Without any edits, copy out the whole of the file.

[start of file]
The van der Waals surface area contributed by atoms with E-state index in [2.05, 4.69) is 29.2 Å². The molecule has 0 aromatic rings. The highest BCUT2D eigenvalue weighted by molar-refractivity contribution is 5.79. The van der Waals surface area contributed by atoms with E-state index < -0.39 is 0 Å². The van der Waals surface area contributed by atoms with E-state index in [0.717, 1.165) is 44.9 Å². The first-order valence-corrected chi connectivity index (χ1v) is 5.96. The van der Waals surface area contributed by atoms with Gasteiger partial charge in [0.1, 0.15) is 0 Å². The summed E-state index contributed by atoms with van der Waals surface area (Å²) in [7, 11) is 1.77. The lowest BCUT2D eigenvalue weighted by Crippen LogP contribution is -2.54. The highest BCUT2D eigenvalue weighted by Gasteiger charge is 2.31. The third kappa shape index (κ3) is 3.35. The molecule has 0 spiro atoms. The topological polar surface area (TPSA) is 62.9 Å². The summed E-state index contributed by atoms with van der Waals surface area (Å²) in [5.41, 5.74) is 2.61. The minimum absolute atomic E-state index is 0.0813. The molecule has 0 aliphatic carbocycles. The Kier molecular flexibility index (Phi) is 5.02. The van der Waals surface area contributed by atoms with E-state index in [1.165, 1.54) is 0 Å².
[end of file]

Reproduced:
The van der Waals surface area contributed by atoms with E-state index in [2.05, 4.69) is 29.2 Å². The molecule has 0 aromatic rings. The highest BCUT2D eigenvalue weighted by molar-refractivity contribution is 5.79. The van der Waals surface area contributed by atoms with E-state index < -0.39 is 0 Å². The van der Waals surface area contributed by atoms with E-state index in [0.717, 1.165) is 44.9 Å². The first-order valence-corrected chi connectivity index (χ1v) is 5.96. The van der Waals surface area contributed by atoms with Gasteiger partial charge in [0.1, 0.15) is 0 Å². The summed E-state index contributed by atoms with van der Waals surface area (Å²) in [7, 11) is 1.77. The lowest BCUT2D eigenvalue weighted by Crippen LogP contribution is -2.54. The highest BCUT2D eigenvalue weighted by Gasteiger charge is 2.31. The third kappa shape index (κ3) is 3.35. The molecule has 0 spiro atoms. The topological polar surface area (TPSA) is 62.9 Å². The summed E-state index contributed by atoms with van der Waals surface area (Å²) in [5.41, 5.74) is 2.61. The minimum absolute atomic E-state index is 0.0813. The molecule has 0 aliphatic carbocycles. The Kier molecular flexibility index (Phi) is 5.02. The van der Waals surface area contributed by atoms with E-state index in [1.165, 1.54) is 0 Å².